contaminants would have reached the ground water within months, and thus, well before the policy period began.
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The incident that allegedly occurred during the winter of 1970-71 was (a) not an accident; (b) is highly speculative in terms of whether it happened or not; and (c) was minuscule in terms of the amount of contaminant involved. Plaintiffs suggest that
contaminants may have been included in some frozen water that was thrown onto the ground during the winter of 1970-71 when the ground itself was likely frozen. But there is absolutely no evidence that any of this contaminant reached the ground water or was a factor in the contamination found by the state in 1997, 27 years later. The
Court additionally notes the affidavit of Charles Cunningham in which he states that filters containing contaminants were stored on the ground near the dry cleaners while waiting to be disposed of at the land fill. Again, however, there is no accident and no
evidence of significant contamination that may have reached the ground water. IV. PRIMARY POLICY DCL 17 52 52 Plaintiffs have recently argued that primary policy
DCL 17 52 52 provided coverage in this matter.
This claim was not
made, however, until after the present litigation was filed and no evidence exists as to any of the terms or conditions of this policy. It is Plaintiffs' burden to establish such terms and conditions and recovery cannot follow without having done so. Moreover, any such primary policy would have, more likely than not,
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coverage as addressed above. V. THE UMBRELLA POLICIES The Court concludes that the Contamination and Pollution Endorsements in the Umbrella Policies are enforceable and preclude liability under these policies. Such policy exclusions are valid,
even if not filed with the Insurance Commissioner, for Alaska Statue provides for the enforceability of such endorsements.1 Furthermore, the Loss Payable Clauses in the Umbrella Policies have obviously not been satisfied. Such clauses are a critical part of an umbrella policy and are a condition precedent to any
obligation to pay. VI. SUMMARY JUDGMENT Under the unique circumstances of this case, the Court
concludes that a reasonable jury could not find liability under any of the possible policies without engaging in gross speculation and guess work. It would therefore be unjust to permit this matter to proceed further. Summary Judgment is hereby GRANTED in favor of Defendants as requested at Docket 161. Any of the insurance
policies that may have existed at the time on behalf of the Bilodeaus would have contained valid exclusions that would have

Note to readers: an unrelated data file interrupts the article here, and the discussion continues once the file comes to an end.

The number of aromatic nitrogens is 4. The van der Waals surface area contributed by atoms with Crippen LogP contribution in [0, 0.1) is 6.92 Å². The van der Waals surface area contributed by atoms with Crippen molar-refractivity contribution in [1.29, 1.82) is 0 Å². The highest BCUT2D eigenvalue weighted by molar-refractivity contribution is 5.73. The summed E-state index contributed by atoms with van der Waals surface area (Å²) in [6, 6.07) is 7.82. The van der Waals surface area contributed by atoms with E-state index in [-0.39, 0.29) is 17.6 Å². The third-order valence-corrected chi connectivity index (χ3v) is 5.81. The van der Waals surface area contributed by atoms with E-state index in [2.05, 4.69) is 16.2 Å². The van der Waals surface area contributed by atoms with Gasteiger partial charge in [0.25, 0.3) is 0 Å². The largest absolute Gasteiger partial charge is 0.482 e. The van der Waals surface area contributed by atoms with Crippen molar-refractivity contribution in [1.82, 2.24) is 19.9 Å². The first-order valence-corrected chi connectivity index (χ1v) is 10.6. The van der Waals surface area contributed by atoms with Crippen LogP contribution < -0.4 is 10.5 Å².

See AS 21.42.220 and AS 21.42.230.
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precluded coverage for the contamination alleged to have occurred in this matter. VII. BILODEAUS' UNDERLYING SETTLEMENT In its Amended Order at Docket 208, the Court denied without prejudice the Defendants' Motion for Summary Judgment at Docket 140 with regard to the propriety of the Bilodeaus' settlement with Plaintiffs without the knowledge or consent of the Defendants. their motion at Docket 213, Defendants have In
reconsideration of this matter and the issues have been briefed. In their motion at Docket 140, Defendants noted that liability insurance policies contain a standard "cooperation clause" which voids the insurer's obligation to cover the insured when the insured settles their liabilities without the consent of the insurer.2 Given the ubiquity of such clauses, it must be presumed that any insurance policies owned by the Bilodeaus contained such a clause. However, a prior breach by the insurer precludes it from relying on the cooperation clause as a defense to liability for the settlement.3 Defendants argued both in their motion at Docket 140 and in their motion for reconsideration that the Bilodeaus'
Great Divide Ins. Co. v. Carpenter ex rel. Reed, 79 P.3d 599, 608 (Alaska, 2003).
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settlement agreement, without their consent, was unjustified by any breach on their part. In its Amended Order at Docket 208, the Court held that there was a genuine issue of material fact as to whether the Bilodeaus' decision to settle was justified by the fact that they "were aged, in ill health, and no longer residing in Alaska," and because "[t]he matter had been ongoing for years and their attorney advised the settlement."4 In their motion for reconsideration, Defendants argue that the Court erred because these issues are "irrelevant and immaterial," and only a prior breach by the insurance company can justify an insured's decision to settle without consent of the insurer.5 Upon further review, the Court concludes that Defendants are correct. The Bilodeaus cannot have been justified in settling with the Hinkles unless the Defendants first breached the insurance contract. For their part, Plaintiffs do not disagree that a prior breach is required. They simply assert that the Defendants breached by refusing to assume responsibility for the Bilodeaus' liability. The Court disagrees. As the Court has previously ruled, it was reasonable for Defendants to offer the Bilodeaus a legal defense under a reservation of rights until the question of coverage could
Docket 207 at 16. Docket 213 at 3.
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be resolved.6 The Court has further held that it was reasonable for the Defendants not to settle the claim against the Bilodeaus, given the uncertainty of the Bilodeaus' liability.7 Thus, the Defendants did not breach the terms of the alleged insurance contracts prior to the settlement agreement between the Bilodeaus and the Hinkles. The Bilodeaus breached the cooperation clause, and Defendants therefore have an affirmative defense against liability for the settlement. For the foregoing reasons, Defendants' Motion for Reconsideration at Docket 213 is GRANTED. VIII. CONCLUSION For the reasons set forth above, Defendants' Motion for Summary Judgment at Docket 161, regarding insurance policy
defenses, and Defendants' Motion for Summary Judgment at Docket 140, regarding the improper settlement of the Bilodeaus' claims with Hinkles, are hereby GRANTED. Plaintiffs' claims are hereby
DISMISSED in their entirety and all deadlines and hearing dates are VACATED. IT IS SO ORDERED. ENTERED this 29th day of July, 2010. S/RALPH R. BEISTLINE UNITED STATES DISTRICT JUDGE
Docket 207 at 15. Docket 207 at 7.